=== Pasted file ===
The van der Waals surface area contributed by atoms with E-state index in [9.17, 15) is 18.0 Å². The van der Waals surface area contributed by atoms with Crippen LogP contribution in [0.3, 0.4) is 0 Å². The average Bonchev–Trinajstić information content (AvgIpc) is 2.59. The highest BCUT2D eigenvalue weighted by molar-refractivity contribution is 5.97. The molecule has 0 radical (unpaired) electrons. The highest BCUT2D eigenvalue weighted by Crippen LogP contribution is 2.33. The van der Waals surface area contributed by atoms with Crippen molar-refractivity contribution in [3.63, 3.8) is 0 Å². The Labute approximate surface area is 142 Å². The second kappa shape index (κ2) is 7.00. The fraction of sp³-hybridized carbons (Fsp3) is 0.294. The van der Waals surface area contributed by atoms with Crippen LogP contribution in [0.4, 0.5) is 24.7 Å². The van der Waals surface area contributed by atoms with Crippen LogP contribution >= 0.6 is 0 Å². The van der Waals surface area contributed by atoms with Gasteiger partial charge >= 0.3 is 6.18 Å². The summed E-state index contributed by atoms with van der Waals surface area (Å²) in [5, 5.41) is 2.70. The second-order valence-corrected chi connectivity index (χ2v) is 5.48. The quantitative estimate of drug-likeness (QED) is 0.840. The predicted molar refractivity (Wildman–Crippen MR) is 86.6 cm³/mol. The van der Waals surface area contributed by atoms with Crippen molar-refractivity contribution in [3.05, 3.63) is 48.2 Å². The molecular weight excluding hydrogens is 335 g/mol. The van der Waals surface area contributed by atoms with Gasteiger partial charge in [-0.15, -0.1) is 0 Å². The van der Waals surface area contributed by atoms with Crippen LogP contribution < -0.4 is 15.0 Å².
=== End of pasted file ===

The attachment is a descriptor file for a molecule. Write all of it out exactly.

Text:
The van der Waals surface area contributed by atoms with E-state index in [9.17, 15) is 18.0 Å². The van der Waals surface area contributed by atoms with Crippen LogP contribution in [0.3, 0.4) is 0 Å². The average Bonchev–Trinajstić information content (AvgIpc) is 2.59. The highest BCUT2D eigenvalue weighted by molar-refractivity contribution is 5.97. The molecule has 0 radical (unpaired) electrons. The highest BCUT2D eigenvalue weighted by Crippen LogP contribution is 2.33. The van der Waals surface area contributed by atoms with Crippen molar-refractivity contribution in [3.63, 3.8) is 0 Å². The Labute approximate surface area is 142 Å². The second kappa shape index (κ2) is 7.00. The fraction of sp³-hybridized carbons (Fsp3) is 0.294. The van der Waals surface area contributed by atoms with Crippen LogP contribution in [0.4, 0.5) is 24.7 Å². The van der Waals surface area contributed by atoms with Crippen LogP contribution >= 0.6 is 0 Å². The van der Waals surface area contributed by atoms with Gasteiger partial charge >= 0.3 is 6.18 Å². The summed E-state index contributed by atoms with van der Waals surface area (Å²) in [5, 5.41) is 2.70. The second-order valence-corrected chi connectivity index (χ2v) is 5.48. The quantitative estimate of drug-likeness (QED) is 0.840. The predicted molar refractivity (Wildman–Crippen MR) is 86.6 cm³/mol. The van der Waals surface area contributed by atoms with Crippen molar-refractivity contribution in [3.05, 3.63) is 48.2 Å². The molecular weight excluding hydrogens is 335 g/mol. The van der Waals surface area contributed by atoms with Gasteiger partial charge in [-0.15, -0.1) is 0 Å². The van der Waals surface area contributed by atoms with Crippen LogP contribution < -0.4 is 15.0 Å².